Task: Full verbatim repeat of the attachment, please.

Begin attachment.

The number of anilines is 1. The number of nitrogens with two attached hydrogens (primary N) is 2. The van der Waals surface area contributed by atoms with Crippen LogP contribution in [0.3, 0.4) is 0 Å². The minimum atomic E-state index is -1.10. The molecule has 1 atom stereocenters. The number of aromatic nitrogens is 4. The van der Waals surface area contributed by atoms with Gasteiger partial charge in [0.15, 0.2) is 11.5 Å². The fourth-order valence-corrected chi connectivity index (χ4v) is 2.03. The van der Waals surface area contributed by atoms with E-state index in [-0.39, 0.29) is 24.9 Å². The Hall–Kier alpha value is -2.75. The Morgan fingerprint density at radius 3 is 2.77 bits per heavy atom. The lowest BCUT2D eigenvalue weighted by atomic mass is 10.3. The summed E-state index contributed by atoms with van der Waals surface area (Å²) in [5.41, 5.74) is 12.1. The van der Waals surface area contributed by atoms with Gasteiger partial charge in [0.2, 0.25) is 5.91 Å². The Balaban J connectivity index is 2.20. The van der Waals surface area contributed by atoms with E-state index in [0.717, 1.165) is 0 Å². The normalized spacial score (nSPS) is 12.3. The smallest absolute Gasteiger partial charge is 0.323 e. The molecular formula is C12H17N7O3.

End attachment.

The number of anilines is 1. The number of nitrogens with two attached hydrogens (primary N) is 2. The van der Waals surface area contributed by atoms with Crippen LogP contribution in [0.3, 0.4) is 0 Å². The minimum atomic E-state index is -1.10. The molecule has 1 atom stereocenters. The number of aromatic nitrogens is 4. The van der Waals surface area contributed by atoms with Gasteiger partial charge in [0.15, 0.2) is 11.5 Å². The fourth-order valence-corrected chi connectivity index (χ4v) is 2.03. The van der Waals surface area contributed by atoms with E-state index in [-0.39, 0.29) is 24.9 Å². The Hall–Kier alpha value is -2.75. The Morgan fingerprint density at radius 3 is 2.77 bits per heavy atom. The lowest BCUT2D eigenvalue weighted by atomic mass is 10.3. The summed E-state index contributed by atoms with van der Waals surface area (Å²) in [5.41, 5.74) is 12.1. The van der Waals surface area contributed by atoms with Gasteiger partial charge in [0.2, 0.25) is 5.91 Å². The Balaban J connectivity index is 2.20. The van der Waals surface area contributed by atoms with E-state index in [0.717, 1.165) is 0 Å². The normalized spacial score (nSPS) is 12.3. The smallest absolute Gasteiger partial charge is 0.323 e. The molecular formula is C12H17N7O3.